CBP Details New ACE Functionalities to be Deployed Oct. 5
U.S. Customs and Border Protection has provided in its most recent monthly update on the development of the Automated Commercial Environment additional details on the following new ACE functionalities that are planned for deployment on Oct. 5.
Cargo Release. Cargo release pilot enhancements will include (a) the ability for CBP to accept or deny corrections and/or cancellations to an ACE cargo release entry sent via electronic data interchange, automating what has been a manual process; (b) split shipments in accordance with current business practices; (c) allowance for partial quantities in the event that all of a split shipment does not arrive at the port of entry within 10 days (no in-bond movement will yet be attached to this capability); and (d) processing cargo release entries that include in-bond information and posting appropriate dispositions to the in-bond system.
PGA Message Set. A pilot test integrating a PGA message set (a harmonized set of data that will be collected electronically by CBP and dispersed to appropriate participating government agencies) with entry summary will focus on (a) providing ozone-depleting substances and vehicle and engine data to the Environmental Protection Agency and meat, poultry and egg data to the Food Safety Inspection Service and (b) CBP’s delivery to filers of a single accept/reject message for the entry summary response.
Entry Summary Validations. CBP states that the development of remaining critical system edits or checks that validate the accuracy of data being submitted to CBP is critical to the development of modernized entry summary processing in ACE. CBP will deploy Harbor Maintenance Tax and classification validations for ACE entry summaries as of Oct. 5 and is working on duty calculation validations as well. CBP has developed a business rules engine that enables development teams to more easily capture, update and maintain the business rules that govern how validations work within the system. As development progresses and CBP gains more experience, increasingly complex validations will be added.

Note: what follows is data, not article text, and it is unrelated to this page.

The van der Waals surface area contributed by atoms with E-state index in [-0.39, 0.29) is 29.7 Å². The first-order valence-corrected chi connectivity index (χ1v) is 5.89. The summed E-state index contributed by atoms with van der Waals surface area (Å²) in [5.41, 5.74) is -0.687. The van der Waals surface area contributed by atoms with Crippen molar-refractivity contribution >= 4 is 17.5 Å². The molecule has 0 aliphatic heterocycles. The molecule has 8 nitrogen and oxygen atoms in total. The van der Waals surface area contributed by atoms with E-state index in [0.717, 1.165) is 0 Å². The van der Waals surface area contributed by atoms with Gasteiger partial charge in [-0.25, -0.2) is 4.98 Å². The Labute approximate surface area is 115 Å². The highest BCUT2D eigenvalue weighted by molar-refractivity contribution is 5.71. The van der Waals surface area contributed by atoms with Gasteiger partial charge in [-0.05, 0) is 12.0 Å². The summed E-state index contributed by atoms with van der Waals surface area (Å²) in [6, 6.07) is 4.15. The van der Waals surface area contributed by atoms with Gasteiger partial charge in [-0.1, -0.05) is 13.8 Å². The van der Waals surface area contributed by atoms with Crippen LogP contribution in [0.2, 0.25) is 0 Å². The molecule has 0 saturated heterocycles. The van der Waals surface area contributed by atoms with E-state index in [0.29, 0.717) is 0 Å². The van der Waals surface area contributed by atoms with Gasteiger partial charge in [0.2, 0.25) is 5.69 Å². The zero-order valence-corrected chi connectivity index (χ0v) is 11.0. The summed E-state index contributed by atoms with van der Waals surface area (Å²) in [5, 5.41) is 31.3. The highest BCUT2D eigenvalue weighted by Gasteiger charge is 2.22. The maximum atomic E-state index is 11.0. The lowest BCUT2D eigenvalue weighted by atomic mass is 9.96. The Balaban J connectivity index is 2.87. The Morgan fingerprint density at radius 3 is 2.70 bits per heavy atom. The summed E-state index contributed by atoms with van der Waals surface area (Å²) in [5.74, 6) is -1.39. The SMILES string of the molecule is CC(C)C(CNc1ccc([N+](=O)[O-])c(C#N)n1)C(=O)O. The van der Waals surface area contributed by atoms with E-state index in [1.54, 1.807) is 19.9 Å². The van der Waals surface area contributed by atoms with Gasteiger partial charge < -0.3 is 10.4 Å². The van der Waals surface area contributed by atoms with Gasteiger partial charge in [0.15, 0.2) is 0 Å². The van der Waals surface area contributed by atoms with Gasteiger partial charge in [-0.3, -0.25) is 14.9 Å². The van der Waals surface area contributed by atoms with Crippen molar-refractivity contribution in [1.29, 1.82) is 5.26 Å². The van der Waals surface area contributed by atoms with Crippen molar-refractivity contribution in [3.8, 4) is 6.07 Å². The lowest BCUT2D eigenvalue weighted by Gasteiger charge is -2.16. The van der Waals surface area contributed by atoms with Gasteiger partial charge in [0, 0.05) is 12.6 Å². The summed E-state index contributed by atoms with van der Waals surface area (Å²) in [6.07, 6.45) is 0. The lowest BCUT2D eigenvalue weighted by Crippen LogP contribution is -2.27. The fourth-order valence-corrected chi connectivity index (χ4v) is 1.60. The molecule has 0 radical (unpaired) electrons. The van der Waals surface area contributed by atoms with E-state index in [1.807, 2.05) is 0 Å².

Re-engineering AES. The Automated Export System re-engineering effort will incorporate current export processing features in ACE and create a single automated export processing platform for export manifest commodity and export control and licensing transactions. CBP is planning the following phased roll-out of initial AES capabilities: phase I, load historical data; phase II, run re-engineered AES in parallel with legacy ACE and retire mainframe user interface; phase III, migrate CBP users from legacy AES and retire mainframe user interface; and phase IV, migrate trade users from legacy AES and retire mainframe trade interface.
The initial deployment, which has been pushed back to mid-2014, will deliver commodity filing capability to include an Advance Export Information pilot (the filing of a limited data set pre-departure and remaining data elements five days post-departure) and changes to license processes in support of the president’s Export Control Reform Initiative. The re-engineered AES will also include the following enhancements for Census Bureau regulatory changes: post-departure filing times changed from ten to five calendar days from the date of exportation, added ultimate consignee type and license value, and foreign-trade zone identifier increased from five to seven alphanumeric characters.